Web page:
AFTER turning 50, Richard Osman realised he needed to find a type of exercise he actually enjoyed – and he finally settled on reformer Pilates.
“I started doing Pilates this year, which I absolutely love,” says the 51-year-old writer and presenter, whose latest novel, The Bullet That Missed (Viking, £20), is at the top of the best-seller charts.
“It’s like exercise, but not – you’re laying down. It’s amazing.
“When you finish it, your muscles are aching. You think, wow, it’s what I’ve always been looking for – something that stretches you a lot, there’s a lot of lying down involved, but also it makes you strong.”
Osman is such a convert, he now “heartily” recommends it to everyone else, adding: “It’s always harder than you think.”
It took Osman a while to find Pilates, however. “I’ve never really enjoyed much exercise. I like doing a bit of boxing, but apart from that, this [Pilates] is quite nice,” he says – noting he’s particularly grateful for the benefits because, at 6ft 7ins tall, his bones and joints “need protecting”.
Once the reserve of dancers, Pilates has a lingering reputation as being ‘for women’, but Osman is part of a growing trend for men giving it a go.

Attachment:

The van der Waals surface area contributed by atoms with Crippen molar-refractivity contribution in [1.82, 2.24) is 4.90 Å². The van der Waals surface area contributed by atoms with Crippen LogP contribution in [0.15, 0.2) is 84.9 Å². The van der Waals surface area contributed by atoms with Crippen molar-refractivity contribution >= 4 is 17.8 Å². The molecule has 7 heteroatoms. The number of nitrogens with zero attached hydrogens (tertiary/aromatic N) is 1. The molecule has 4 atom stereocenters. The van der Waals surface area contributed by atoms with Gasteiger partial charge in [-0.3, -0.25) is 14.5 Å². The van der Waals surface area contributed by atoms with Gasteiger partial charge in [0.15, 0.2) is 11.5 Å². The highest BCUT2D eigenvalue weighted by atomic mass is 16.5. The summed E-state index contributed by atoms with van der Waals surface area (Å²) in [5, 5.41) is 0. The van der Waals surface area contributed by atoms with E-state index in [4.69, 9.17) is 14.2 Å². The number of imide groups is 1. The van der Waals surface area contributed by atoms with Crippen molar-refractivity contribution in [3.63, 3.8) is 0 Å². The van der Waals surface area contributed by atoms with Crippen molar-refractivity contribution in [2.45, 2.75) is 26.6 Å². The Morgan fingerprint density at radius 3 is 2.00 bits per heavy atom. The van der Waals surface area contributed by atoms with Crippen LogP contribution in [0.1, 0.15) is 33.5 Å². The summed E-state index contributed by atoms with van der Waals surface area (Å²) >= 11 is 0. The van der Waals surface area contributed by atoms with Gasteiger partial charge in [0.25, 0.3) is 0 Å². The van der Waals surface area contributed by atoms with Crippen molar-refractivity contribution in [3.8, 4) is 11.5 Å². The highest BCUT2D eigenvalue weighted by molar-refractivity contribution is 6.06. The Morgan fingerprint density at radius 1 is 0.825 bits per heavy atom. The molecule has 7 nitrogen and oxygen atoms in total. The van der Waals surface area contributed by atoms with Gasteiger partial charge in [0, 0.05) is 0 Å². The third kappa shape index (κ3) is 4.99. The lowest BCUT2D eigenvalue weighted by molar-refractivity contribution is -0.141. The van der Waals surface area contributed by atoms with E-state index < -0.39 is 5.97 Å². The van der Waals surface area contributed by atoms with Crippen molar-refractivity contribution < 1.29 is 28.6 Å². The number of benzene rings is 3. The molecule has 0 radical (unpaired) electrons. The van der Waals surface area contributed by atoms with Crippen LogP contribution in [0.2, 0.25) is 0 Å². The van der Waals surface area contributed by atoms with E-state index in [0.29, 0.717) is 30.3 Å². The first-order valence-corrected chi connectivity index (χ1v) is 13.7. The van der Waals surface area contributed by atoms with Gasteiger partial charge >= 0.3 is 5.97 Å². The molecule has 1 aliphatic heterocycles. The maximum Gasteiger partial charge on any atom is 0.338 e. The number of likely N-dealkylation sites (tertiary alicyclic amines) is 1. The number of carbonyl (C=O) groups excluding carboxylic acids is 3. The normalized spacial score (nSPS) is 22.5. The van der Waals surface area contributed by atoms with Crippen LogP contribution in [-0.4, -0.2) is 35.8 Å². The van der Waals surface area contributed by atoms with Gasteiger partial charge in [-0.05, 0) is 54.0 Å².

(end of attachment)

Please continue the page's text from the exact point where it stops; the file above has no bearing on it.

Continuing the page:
“It’s sometimes considered a women’s workout, because it includes mobility and stretching elements, which – stereotypically – are not key areas of focus in many men’s workouts,” says Adam Ridler, head of fitness at Ten Health & Fitness (ten.co.uk).
“And it excludes heavy weights, HIIT and heavy sweating, which – equally stereotypically – are [known as more of a focus for men’s workouts].”
But there are plenty of reasons for all genders to try it, particularly as Ridler says: “Pilates is a properly – if deceptively – challenging whole-body workout. Even with apparently simple exercises, focusing on the action itself and being precise in its execution often turns out to be a lot harder than they thought.”
It’s all about time under tension and small movements, which can really put your muscles to the test.
Benefits include “improvements in strength, muscular endurance, balance, flexibility and mobility, and well as injury prevention (it’s commonly recommended by physios for people with back pain). The last four benefits are perhaps the most relevant as they are elements that men typically undervalue in their workouts.”
And because of the “technical focus and immersive nature of Pilates”, Ridler says it’s “a more mindful experience than many workouts, helping relieve stress and anxiety”.
Still not convinced? “Most men find Pilates initially as an addition to their training – however, the carryover into other activities they perform is quickly apparent,” says Ridler.
“It can help men lift heavier weights in the gym, improve power and reduce injury in contact sports, improve stability and therefore speed and efficiency on the bike and track and in the pool, to list just a few examples. And from personal experience as a club and national level rower, Pilates helped me find extra boat speed.”